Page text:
Yenepoya Holds Four-day workshop on Capacity Building for Humanitarian Ethics in Forensic Investigation, Reporting and Research Publication

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Yenepoya Holds Four-Day Workshop on Capacity Building for Humanitarian Ethics in Forensic Investigation, Reporting and Research Publication Dealing with Cadavers in Indian Context

Mangaluru: The four-day workshop on “Capacity Building for Humanitarian Ethics in Forensic Investigation, Reporting, and Research Publication Dealing with Cadavers in the Indian Context” was a resounding success. Organized by the Forensic Anthropology Unit, Department of Forensic Medicine and Toxicology, and Centre for Ethics at Yenepoya (Deemed to be University), the event featured a comprehensive program aimed at enhancing participants’ understanding of humanitarian ethics for cadaver-related work.

On day One workshop began with 17 participants and five resource persons. The first day covered various critical aspects of humanitarian ethics, including biomedical ethics, ethical norms in disaster and research, and the impact of death on families and society. Participants engaged in interactive case study deliberations, gaining practical insights into ethical considerations. The second day saw increased enthusiasm with 18 participants and seven resource persons. Topics included the humanitarian approach in research, ethical guidelines for research involving the deceased, CIOMS guidelines in the Indian context, ethical issues in research publication, ethics of health policy and law in humanitarian crises, and strategies for ethical management of biological samples and personal data. Interactive sessions allowed participants to apply their knowledge to real-life scenarios.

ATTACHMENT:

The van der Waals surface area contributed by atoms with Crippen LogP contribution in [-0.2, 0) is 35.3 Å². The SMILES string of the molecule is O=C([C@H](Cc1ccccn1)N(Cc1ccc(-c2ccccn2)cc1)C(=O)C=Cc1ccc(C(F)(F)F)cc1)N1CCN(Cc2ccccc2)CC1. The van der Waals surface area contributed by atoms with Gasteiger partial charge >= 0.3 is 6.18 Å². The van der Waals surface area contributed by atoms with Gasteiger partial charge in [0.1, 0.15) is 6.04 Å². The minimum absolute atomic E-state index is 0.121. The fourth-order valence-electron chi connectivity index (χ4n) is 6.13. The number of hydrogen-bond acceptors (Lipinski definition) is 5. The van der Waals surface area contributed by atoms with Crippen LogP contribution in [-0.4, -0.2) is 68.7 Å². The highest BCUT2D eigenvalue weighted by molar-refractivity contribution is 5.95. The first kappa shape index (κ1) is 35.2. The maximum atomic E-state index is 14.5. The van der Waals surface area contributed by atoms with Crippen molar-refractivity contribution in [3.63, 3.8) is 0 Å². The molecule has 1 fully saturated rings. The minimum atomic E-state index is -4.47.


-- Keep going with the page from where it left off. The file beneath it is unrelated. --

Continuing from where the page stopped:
The final day featured 18 participants and four resource persons, focusing on academic advocacy for respect for the dead in research, ethical challenges with unidentified dead bodies, research integrity, publication ethics, and a thought-provoking film viewing and reflecting. Participants also engaged in discussions on ethical considerations and the need for common guidelines in research involving the use of the dead. The final segment of the workshop included a valedictory session, feedback and a vote of thanks, recognizing the contributions of all the resource persons and participants. The workshop successfully equipped participants with a deeper understanding of humanitarian ethics in forensic work involving cadavers in the Indian context. The workshop addressed legal, ethical, and practical challenges, providing valuable insights and tools for ethical decision-making in their professional roles. The event served as a vital platform for building capacity in forensic ethics, contributing to the ethical advancement of the field of humanitarian forensics.

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